You can run scalafmtCheckAll to test the formatting before opening a PR. If your PR fails due to formatting, run scalafmtAll.

IntelliJ IDEA specific settings

To setup IntelliJ IDEA to conform with the formatting used in this project, the following settings should be changed from the default.

Under Settings > Editor > Code Style > Scala:

  • Set Formatter to scalafmt. The default path for the .scalafmt.conf file should work, if not, point it to the .scalafmt.conf in the root of the project.
  • In the Imports tab, in the Import layout pane, delete all entries, except for all other imports. This disables the grouping and sorting of imports that IntelliJ does by default.



Prefer a parameterized effect type and cats-effect type classes over specializing on a task.

// Good
def apply[F[_]](service: HttpApp[F])(implicit F: Monad[F]): HttpApp[F]

// Bad
def apply(service: HttpApp[IO]): HttpService[IO]

For examples and tutorials, use cats.effect.IO wherever a concrete effect is needed.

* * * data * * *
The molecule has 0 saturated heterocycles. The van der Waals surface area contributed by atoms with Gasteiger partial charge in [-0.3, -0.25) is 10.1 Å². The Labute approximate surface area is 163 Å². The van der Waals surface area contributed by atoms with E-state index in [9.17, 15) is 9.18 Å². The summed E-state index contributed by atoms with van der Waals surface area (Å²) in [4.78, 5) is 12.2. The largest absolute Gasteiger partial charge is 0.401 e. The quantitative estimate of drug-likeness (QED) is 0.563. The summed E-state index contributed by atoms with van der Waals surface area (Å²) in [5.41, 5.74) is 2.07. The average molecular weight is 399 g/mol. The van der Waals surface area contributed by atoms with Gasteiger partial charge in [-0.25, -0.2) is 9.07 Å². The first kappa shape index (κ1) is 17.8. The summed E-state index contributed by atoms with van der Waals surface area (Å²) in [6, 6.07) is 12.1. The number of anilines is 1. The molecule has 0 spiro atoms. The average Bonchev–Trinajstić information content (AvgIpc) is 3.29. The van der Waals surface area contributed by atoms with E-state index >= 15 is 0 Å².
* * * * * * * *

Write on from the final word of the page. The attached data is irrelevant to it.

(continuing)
Prefer standard library types such as Option and List to invariant replacements from libraries such as Scalaz or Dogs.

When a list must not be empty, use


Many parts of the HTTP spec require case-insensitive semantics. Use to represent these. This is important to get correct matching semantics when using case class extractors.

Case classes


The apply method of a case class companion should be total. If this is impossible for the product type, create a sealed abstract class and define alternate constructors in the companion object. Make the implementation of the sealed abstract class private.